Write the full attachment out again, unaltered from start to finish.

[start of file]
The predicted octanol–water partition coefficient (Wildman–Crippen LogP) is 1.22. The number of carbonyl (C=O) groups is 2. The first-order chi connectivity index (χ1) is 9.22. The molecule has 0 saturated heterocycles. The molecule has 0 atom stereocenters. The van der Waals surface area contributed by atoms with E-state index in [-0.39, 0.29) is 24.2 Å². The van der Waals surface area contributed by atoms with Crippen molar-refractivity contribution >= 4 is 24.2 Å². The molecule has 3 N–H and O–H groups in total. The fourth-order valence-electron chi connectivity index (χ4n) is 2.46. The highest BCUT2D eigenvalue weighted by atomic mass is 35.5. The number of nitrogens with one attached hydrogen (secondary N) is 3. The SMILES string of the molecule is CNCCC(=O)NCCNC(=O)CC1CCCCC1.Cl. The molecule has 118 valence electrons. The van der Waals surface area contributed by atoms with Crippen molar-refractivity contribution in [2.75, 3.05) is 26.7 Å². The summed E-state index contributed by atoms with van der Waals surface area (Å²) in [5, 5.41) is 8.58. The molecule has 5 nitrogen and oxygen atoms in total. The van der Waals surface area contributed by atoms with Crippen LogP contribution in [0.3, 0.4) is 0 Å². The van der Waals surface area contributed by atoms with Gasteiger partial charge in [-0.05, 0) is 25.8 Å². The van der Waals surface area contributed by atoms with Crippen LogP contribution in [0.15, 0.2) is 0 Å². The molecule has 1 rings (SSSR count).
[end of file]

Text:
The predicted octanol–water partition coefficient (Wildman–Crippen LogP) is 1.22. The number of carbonyl (C=O) groups is 2. The first-order chi connectivity index (χ1) is 9.22. The molecule has 0 saturated heterocycles. The molecule has 0 atom stereocenters. The van der Waals surface area contributed by atoms with E-state index in [-0.39, 0.29) is 24.2 Å². The van der Waals surface area contributed by atoms with Crippen molar-refractivity contribution >= 4 is 24.2 Å². The molecule has 3 N–H and O–H groups in total. The fourth-order valence-electron chi connectivity index (χ4n) is 2.46. The highest BCUT2D eigenvalue weighted by atomic mass is 35.5. The number of nitrogens with one attached hydrogen (secondary N) is 3. The SMILES string of the molecule is CNCCC(=O)NCCNC(=O)CC1CCCCC1.Cl. The molecule has 118 valence electrons. The van der Waals surface area contributed by atoms with Crippen molar-refractivity contribution in [2.75, 3.05) is 26.7 Å². The summed E-state index contributed by atoms with van der Waals surface area (Å²) in [5, 5.41) is 8.58. The molecule has 5 nitrogen and oxygen atoms in total. The van der Waals surface area contributed by atoms with Crippen LogP contribution in [0.3, 0.4) is 0 Å². The van der Waals surface area contributed by atoms with Gasteiger partial charge in [-0.05, 0) is 25.8 Å². The van der Waals surface area contributed by atoms with Crippen LogP contribution in [0.15, 0.2) is 0 Å². The molecule has 1 rings (SSSR count).